From the Editors
[Salam Ibrahim was born in 1954 in Iraq, and started his political and literary activities early in his life, which caused him to be arrested and detained more than four times between 1970 and 1980, during which he endured physical and psychological torture. He took part in the war with Iran as a reserve soldier, and then deserted and joined the rebels in north Iraq. He moved with the Kurds to the northernmost part of Iran during the al-Anfal campaign in 1988. He sought asylum to Denmark in 1992, where he still resides.
Ibrahim started writing short stories in the early 1970s, and published more than fifty short stories by 1984. His writings—narrative and critical texts—are published in many eminent newspapers across the Arab world. His published works include Vision of Certainty (1994), Vision of the Absent (1994), Life is a Moment (2010), and The Attic (2008), from which the following excerpt is taken. This novel has been published by Al-Dar editions, Cairo. It can also be found, along with some critical works, on the Al-Naqed Al-Iraqi website.
The title of this novel, "al-Irsi" in Iraqi Arabic, refers to this interstitial space found in houses across the Middle East, and which consists of the little rooms built above the kitchen and bathroom, and where people store food, oftentimes for the whole winter. Various Arab dialects have chosen to name this space differently. In Lebanon it is called Titkheeteh, in Syria, S’eefeh, etc. These terms refer to the same space. The Attic, however, comes close to these terms, but refers to a different space, designed for a different use. I wish to thank Sinan Antoon and Suneela Mubayi for their most valuable edits.]
An Excerpt from Salam Ibrahim’s The Attic (Al-Irsi)
"Will I see you again?"
Will I touch our child..hug him…hug you...will I?!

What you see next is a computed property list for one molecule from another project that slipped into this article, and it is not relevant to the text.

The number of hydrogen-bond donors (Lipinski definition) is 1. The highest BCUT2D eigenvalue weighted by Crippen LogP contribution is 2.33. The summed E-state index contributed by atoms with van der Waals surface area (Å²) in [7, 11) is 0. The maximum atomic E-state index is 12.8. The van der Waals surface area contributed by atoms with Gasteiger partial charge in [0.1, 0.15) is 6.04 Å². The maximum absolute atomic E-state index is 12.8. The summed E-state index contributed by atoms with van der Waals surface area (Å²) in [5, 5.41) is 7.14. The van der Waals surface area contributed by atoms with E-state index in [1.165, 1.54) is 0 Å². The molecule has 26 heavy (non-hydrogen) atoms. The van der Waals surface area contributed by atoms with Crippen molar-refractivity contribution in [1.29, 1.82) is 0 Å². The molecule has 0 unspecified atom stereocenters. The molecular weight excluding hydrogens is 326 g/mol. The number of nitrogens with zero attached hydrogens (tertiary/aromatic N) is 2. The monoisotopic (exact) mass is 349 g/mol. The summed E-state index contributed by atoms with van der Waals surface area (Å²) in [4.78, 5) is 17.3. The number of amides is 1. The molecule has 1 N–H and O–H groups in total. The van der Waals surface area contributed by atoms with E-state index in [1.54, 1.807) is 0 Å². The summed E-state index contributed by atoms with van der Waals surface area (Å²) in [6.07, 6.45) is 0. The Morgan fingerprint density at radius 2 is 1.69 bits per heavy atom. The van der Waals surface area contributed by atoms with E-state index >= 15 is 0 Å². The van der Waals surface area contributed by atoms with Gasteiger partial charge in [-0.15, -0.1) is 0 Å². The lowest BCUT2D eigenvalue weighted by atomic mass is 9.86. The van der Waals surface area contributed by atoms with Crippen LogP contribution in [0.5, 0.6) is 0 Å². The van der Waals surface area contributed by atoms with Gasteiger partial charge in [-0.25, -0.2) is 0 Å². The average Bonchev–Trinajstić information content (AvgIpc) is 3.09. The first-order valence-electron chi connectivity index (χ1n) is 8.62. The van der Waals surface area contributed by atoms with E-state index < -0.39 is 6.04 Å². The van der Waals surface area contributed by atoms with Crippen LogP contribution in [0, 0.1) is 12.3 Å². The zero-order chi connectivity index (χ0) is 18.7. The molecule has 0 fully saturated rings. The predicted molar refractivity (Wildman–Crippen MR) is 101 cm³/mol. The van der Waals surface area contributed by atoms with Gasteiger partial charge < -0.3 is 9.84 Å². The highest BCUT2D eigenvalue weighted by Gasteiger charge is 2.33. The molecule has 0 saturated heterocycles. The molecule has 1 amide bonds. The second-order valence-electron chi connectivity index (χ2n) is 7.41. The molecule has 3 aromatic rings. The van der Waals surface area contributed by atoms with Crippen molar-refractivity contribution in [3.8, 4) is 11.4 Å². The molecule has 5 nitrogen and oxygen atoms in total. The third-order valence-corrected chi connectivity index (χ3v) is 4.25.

Obsessions and fears, my love, take over me. They might take you hostage.. I may die a stranger in the mountain…three months have passed with their cold nights, their pains, and their nightmares. They passed heavily, and led me to an empty and open space. I was inhabited by longings from which I couldn't break free. They accompanied my instant while I was wandering between the mountains and remote villages, separated from the fighters, distracted, sad. You are swaggering beside me and around me in the valleys and caves, in the forest's morning sonorous with birds, and in the night's mosques and dreams. I wake up on the worshipers' monotonous chanting…God is alive…God is alive…There is no god but God…There is no god but God.. I sit cross-legged on the worn carpet, wrapped in my blanket, rocking with them in the midst of piety's inebriation, I swing on the brink of wailing, until the hot effluence begins, so that the scene of the rows of the ghostly devout men mixes with the haze of the lantern's dim light, my flowing tears, the prayers' murmur, dawn seeping from the windows overlooking the valley and the oak forest. I implore, along with these souls forgotten among the mountains, the majesty of the Almighty to let me see both of you one single more time. I have become addicted to this ritual in which I found spiritual peace. Once the guard on duty found me reciting the refrain “God is alive” while I was rocking back and forth, which made me the next day the fighters' object of ridicule.